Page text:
Diane Williams

He had chafing and I’m not having luck with anything I’m using.  We had agreed to meet where they know me.  The server put drinks down.

“Hey!” he said.  “I happen to have a chicken. Why don’t you come over?”

I would say that to a friend, and it would be true!

My anus is now irritated.  My vagina’s very delicate.  My stomach hurts.

His sconces were shaded in a red tartan plaid and there were side-views of sailing boats in frames.

I was getting to see the hair cracks in his skin that suggest stone or concrete as it hardens.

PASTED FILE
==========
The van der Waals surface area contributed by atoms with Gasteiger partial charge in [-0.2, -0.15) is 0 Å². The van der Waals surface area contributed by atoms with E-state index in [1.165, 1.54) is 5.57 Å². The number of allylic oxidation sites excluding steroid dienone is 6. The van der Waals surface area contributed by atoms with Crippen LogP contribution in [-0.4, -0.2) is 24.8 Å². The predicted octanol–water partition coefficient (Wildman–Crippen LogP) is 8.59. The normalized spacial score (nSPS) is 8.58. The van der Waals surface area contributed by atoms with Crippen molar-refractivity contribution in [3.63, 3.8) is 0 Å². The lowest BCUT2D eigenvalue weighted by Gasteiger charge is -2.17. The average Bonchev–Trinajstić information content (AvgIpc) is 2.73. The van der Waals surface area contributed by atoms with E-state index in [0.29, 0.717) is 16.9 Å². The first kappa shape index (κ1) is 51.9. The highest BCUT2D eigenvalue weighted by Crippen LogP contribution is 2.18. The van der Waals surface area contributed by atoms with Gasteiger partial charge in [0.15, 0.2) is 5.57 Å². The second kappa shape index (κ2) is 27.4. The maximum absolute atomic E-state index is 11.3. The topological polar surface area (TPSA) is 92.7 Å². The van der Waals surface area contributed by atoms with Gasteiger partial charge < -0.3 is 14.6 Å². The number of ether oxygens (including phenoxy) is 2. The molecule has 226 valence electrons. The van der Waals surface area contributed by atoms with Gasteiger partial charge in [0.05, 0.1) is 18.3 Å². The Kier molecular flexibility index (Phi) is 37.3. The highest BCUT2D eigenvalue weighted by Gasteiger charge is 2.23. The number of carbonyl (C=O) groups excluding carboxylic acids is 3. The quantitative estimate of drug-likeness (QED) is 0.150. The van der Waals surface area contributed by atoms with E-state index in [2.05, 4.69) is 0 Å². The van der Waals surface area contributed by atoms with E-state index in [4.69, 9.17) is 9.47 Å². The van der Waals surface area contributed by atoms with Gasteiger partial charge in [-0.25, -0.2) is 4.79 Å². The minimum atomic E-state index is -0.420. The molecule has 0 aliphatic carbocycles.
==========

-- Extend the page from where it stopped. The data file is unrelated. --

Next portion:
Back out on Ninety-first Street, a man and a woman were walking their dog.  The woman had turnip-colored hair. The man wore a felt hat and he motioned to me.  They could have both been exhausted and penniless.  No!  As it turned out they were assembled there to talk me out of that.  Let me think about this further. At a stand, I bought a few strands of daisies. Every bone in one of these blossoms is mended.

Diane Williams’s new story collection — VICKY SWANKY IS A BEAUTY — is due out from McSweeney’s this January.  She is the author of seven books of fiction and the founder and editor of the literary annual NOON.  She has been awarded three Pushcart Prizes. “Pedestal” first appeared in the November 2009 issue of Harper’s Magazine.